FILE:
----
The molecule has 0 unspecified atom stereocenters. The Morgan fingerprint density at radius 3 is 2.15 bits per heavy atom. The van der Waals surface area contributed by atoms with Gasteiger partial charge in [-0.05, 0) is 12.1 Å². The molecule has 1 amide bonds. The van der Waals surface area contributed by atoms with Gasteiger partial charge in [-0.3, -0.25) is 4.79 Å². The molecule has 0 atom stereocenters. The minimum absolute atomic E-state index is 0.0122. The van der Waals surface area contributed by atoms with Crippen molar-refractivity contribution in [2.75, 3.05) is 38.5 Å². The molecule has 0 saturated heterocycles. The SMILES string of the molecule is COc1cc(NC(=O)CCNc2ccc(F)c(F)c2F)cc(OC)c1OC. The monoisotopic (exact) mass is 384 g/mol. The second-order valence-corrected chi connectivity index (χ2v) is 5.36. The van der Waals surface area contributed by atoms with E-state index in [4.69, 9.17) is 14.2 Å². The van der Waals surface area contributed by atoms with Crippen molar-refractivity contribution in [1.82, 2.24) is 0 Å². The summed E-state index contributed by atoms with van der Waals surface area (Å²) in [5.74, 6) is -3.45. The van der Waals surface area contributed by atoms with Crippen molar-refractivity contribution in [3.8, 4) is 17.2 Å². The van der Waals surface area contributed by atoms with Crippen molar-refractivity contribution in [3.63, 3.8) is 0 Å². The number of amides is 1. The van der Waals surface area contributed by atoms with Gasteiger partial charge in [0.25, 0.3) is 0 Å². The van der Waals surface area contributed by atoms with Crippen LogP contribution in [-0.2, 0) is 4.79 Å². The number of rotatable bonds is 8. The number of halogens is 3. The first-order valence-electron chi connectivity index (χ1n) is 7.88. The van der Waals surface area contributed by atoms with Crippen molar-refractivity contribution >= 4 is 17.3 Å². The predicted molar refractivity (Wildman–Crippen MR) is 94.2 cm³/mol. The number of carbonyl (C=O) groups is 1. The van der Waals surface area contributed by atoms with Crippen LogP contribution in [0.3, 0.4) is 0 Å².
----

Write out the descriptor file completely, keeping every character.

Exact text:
The molecule has 0 unspecified atom stereocenters. The Morgan fingerprint density at radius 3 is 2.15 bits per heavy atom. The van der Waals surface area contributed by atoms with Gasteiger partial charge in [-0.05, 0) is 12.1 Å². The molecule has 1 amide bonds. The van der Waals surface area contributed by atoms with Gasteiger partial charge in [-0.3, -0.25) is 4.79 Å². The molecule has 0 atom stereocenters. The minimum absolute atomic E-state index is 0.0122. The van der Waals surface area contributed by atoms with Crippen molar-refractivity contribution in [2.75, 3.05) is 38.5 Å². The molecule has 0 saturated heterocycles. The SMILES string of the molecule is COc1cc(NC(=O)CCNc2ccc(F)c(F)c2F)cc(OC)c1OC. The monoisotopic (exact) mass is 384 g/mol. The second-order valence-corrected chi connectivity index (χ2v) is 5.36. The van der Waals surface area contributed by atoms with E-state index in [4.69, 9.17) is 14.2 Å². The van der Waals surface area contributed by atoms with Crippen molar-refractivity contribution in [1.82, 2.24) is 0 Å². The summed E-state index contributed by atoms with van der Waals surface area (Å²) in [5.74, 6) is -3.45. The van der Waals surface area contributed by atoms with Crippen molar-refractivity contribution in [3.8, 4) is 17.2 Å². The van der Waals surface area contributed by atoms with Crippen molar-refractivity contribution in [3.63, 3.8) is 0 Å². The number of amides is 1. The van der Waals surface area contributed by atoms with Gasteiger partial charge in [0.25, 0.3) is 0 Å². The van der Waals surface area contributed by atoms with Crippen LogP contribution in [-0.2, 0) is 4.79 Å². The number of rotatable bonds is 8. The number of halogens is 3. The first-order valence-electron chi connectivity index (χ1n) is 7.88. The van der Waals surface area contributed by atoms with Crippen molar-refractivity contribution >= 4 is 17.3 Å². The predicted molar refractivity (Wildman–Crippen MR) is 94.2 cm³/mol. The number of carbonyl (C=O) groups is 1. The van der Waals surface area contributed by atoms with Crippen LogP contribution in [0.3, 0.4) is 0 Å².